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EX-31.1 - SECTION 302 CEO CERTIFICATION - StoneX Group Inc.iaacexhibit31103312011.htm
EX-32.1 - SECTION 906 CEO CERTIFICATION - StoneX Group Inc.iaacexhibit32103312011.htm
EX-31.2 - SECTION 302 CFO CERTIFICATION - StoneX Group Inc.iaacexhibit31203312011.htm
EX-32.2 - SECTION 906 CFO CERTIFICATION - StoneX Group Inc.iaacexhibit32203312011.htm

 
 
 
 
 
UNITED STATES
SECURITIES AND EXCHANGE COMMISSION
Washington, D.C. 20549
____________________ 
FORM 10-Q
 ____________________
(Mark One)
x
QUARTERLY REPORT PURSUANT TO SECTION 13 OR 15(d) OF THE SECURITIES EXCHANGE ACT OF 1934
For the Quarterly Period Ended March 31, 2011
OR
o
TRANSITION REPORT PURSUANT TO SECTION 13 OR 15(d) OF THE SECURITIES EXCHANGE ACT OF 1934
For the Transition Period From              to             
Commission File Number 000-23554
____________________ 
INTL FCStone Inc.
(Exact name of registrant as specified in its charter)
____________________ 
Delaware
 
59-2921318
(State or other jurisdiction of
incorporation or organization)
 
(I.R.S. Employer
Identification No.)
708 Third Avenue, Suite 1500
New York, NY 10017
(Address of principal executive offices) (Zip Code)
(212) 485-3500
(Registrant’s telephone number, including area code)
____________________ 
Indicate by check mark whether the registrant (1) has filed all reports required to be filed by Section 13 or 15(d) of the Securities Exchange Act of 1934 during the preceding 12 months (or for such shorter period that the registrant was required to file such reports), and (2) has been subject to such filing requirements for the past 90 days.    Yes  x    No  o
Indicate by check mark whether the registrant has submitted electronically and posted on its corporate Web site, if any, every Interactive Data File required to be submitted and posted pursuant to Rule 305 of Regulation S-T (§232.405 of this chapter) during the preceding 12 months (or for such shorter period that the registrant was required to submit and post such files).    Yes  o No o
Indicate by check mark whether the registrant is a large accelerated filer, an accelerated filer, a non-accelerated filer, or smaller reporting company.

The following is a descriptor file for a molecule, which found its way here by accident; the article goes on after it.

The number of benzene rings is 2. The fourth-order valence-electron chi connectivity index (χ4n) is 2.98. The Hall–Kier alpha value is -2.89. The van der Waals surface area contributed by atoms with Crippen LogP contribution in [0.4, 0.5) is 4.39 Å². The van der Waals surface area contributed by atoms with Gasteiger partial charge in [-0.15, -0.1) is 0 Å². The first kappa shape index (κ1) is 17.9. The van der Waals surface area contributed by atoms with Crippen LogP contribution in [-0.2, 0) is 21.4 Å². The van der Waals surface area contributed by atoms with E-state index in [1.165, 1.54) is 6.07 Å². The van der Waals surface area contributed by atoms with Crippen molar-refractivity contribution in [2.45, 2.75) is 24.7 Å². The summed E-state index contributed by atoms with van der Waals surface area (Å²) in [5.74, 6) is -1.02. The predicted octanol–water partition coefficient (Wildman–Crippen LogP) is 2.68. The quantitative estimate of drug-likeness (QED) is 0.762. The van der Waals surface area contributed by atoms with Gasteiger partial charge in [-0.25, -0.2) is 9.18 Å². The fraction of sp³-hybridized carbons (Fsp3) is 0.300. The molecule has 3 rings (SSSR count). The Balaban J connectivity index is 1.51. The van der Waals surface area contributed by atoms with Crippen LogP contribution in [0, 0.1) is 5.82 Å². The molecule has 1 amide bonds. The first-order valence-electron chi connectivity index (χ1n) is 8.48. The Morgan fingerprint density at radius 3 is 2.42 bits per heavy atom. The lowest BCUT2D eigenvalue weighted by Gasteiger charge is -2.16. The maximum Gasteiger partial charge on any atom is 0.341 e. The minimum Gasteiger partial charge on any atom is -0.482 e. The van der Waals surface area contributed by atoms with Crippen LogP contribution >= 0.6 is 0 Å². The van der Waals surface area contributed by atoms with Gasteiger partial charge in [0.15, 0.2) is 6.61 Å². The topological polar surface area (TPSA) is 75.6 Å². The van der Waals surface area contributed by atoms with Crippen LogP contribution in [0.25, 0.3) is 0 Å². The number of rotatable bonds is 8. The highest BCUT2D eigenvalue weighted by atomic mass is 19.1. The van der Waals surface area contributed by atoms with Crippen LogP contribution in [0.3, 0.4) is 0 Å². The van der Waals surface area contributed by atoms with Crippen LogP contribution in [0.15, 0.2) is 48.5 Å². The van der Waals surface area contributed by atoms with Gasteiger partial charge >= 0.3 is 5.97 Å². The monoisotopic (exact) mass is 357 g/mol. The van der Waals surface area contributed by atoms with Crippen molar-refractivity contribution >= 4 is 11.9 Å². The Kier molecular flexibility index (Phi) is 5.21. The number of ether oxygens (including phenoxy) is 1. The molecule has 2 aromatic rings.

Large accelerated filer
o
  
Accelerated filer
x
 
 
 
 
 
Non-accelerated filer
o
  
Smaller reporting company
o
Indicate by check mark whether the registrant is a shell company (as defined in Rule 12b-2 of the Exchange Act).    Yes  o No  x
As of May 6, 2011, there were 18,181,972 shares of the registrant’s common stock outstanding.
 
 
 
 
 


INTL FCStone Inc.
INDEX
 


Part I. FINANCIAL INFORMATION
Item 1. Financial Statements
INTL FCStone Inc.
Condensed Consolidated Balance Sheets
(in millions, except par value and share amounts)
March 31,
2011
 
September 30,
2010
 
(Unaudited)
 
 
ASSETS
 
 
 
Cash and cash equivalents
$
135.0
 
 
$
81.9
 
Cash, securities and other assets segregated under federal and other regulations (including $24.8 and $0.8 at fair value at March 31, 2011 and September 30, 2010, respectively)
64.9
 
 
15.3
 
Securities purchased under agreements to resell
77.2
 
 
342.0
 
Deposits and receivables from:
 
 
 
Exchange-clearing organizations (including $996.8 and $906.4 at fair value at March 31, 2011 and September 30, 2010, respectively)
1,046.5
 
 
903.4
 
Broker-dealers, clearing organizations and counterparties (including $16.0 and $56.1 at fair value at March 31, 2011 and September 30, 2010, respectively)
123.2
 
 
173.9
 
Receivables from customers, net
158.1
 
 
78.0
 
Notes receivable, net
46.0
 
 
29.2
 
Income taxes receivable
8.4
 
 
9.4
 
Financial instruments owned, at fair value
338.5
 
 
159.8
 
Physical commodities inventory, at cost
163.0
 
 
125.0
 
Deferred income taxes
20.1
 
 
21.0
 
Property and equipment, net
10.2
 
 
7.3
 
Goodwill and intangible assets, net
57.2
 
 
53.4
 
Other assets
23.6
 
 
22.1
 
Total assets
$
2,271.9
 
 
$
2,021.7
 
LIABILITIES AND EQUITY
 
 
 
Liabilities: